1755 - Tumba Bruk is founded
The Riksbank wished to put an end to counterfeit banknotes. One way was to manufacture paper that was difficult to copy. So the bank started its own paper mill at Tumba.
The paper manufactured there had many watermarks and white stamps that made counterfeiting harder. The banknotes bore the bank's motto "Hinc robur et securitas" (From here, strength and security). They also held a warning in small print that began "Anyone who counterfeits this note shall be hanged..."
At the start of the 1800s, lower denomination banknotes were also produced in smaller formats. This meant that they could not be used as raw material in the counterfeiting of larger denomination banknotes, which had larger formats. This principle is still in use.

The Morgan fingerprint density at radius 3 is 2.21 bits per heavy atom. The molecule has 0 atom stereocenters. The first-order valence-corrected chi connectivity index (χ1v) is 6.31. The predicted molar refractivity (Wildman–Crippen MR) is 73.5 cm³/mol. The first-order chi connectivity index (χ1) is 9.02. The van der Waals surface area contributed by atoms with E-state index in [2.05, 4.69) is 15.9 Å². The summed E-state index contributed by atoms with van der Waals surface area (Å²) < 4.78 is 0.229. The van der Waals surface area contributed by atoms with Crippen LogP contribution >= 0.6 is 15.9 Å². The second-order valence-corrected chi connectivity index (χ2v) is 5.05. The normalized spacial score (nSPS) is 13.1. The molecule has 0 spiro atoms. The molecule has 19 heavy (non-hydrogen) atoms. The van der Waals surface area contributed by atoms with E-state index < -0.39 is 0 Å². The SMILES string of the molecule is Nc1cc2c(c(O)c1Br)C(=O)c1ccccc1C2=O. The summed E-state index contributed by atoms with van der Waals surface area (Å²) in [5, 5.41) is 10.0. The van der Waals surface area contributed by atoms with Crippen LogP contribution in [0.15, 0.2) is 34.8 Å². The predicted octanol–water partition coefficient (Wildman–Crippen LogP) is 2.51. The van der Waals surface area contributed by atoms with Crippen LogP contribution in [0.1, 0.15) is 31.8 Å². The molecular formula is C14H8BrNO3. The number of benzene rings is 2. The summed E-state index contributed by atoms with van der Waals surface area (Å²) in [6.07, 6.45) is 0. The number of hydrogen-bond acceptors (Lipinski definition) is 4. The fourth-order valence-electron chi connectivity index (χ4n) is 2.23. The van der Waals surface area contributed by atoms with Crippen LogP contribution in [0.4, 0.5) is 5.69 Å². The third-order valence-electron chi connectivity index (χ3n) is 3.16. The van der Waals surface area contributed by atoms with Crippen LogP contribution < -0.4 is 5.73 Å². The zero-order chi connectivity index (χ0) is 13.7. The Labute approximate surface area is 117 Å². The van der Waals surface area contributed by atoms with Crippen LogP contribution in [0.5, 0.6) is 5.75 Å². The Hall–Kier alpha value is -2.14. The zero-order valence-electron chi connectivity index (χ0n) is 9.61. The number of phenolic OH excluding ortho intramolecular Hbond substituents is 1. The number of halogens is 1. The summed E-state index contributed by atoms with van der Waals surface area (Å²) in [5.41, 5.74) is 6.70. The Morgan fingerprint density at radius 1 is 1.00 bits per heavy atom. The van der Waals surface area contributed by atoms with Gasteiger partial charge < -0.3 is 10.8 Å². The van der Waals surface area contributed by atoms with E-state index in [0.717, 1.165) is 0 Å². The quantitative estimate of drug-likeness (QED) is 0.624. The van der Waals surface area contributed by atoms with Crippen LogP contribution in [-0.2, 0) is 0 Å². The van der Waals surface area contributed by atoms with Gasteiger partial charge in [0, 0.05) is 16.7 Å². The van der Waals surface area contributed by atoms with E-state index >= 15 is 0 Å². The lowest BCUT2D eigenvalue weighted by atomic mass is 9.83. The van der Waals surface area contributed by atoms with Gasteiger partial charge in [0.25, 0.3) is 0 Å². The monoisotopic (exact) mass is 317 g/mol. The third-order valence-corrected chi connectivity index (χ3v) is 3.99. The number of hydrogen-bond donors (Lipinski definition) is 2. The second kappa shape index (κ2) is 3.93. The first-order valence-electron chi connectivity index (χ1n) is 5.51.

The need to protect banknotes' validity has not declined since the 18th century. The new banknotes, with the denominations 1000, 500, 200, 100, 50 and 20 kronor, which were introduced in 2015–2016, have many modern security features. One example is the security strip with three windows. The banknotes feature images that move and alternate motif between "KR" and a royal crown when you tilt the banknote (1000, 500, 200 and 100-krona banknotes only). All denominations have a colour-shifting image linked to the person portrayed on the banknote. The denomination can also be seen here. When the banknote is tilted, the image and the figure gradually shift between gold and green.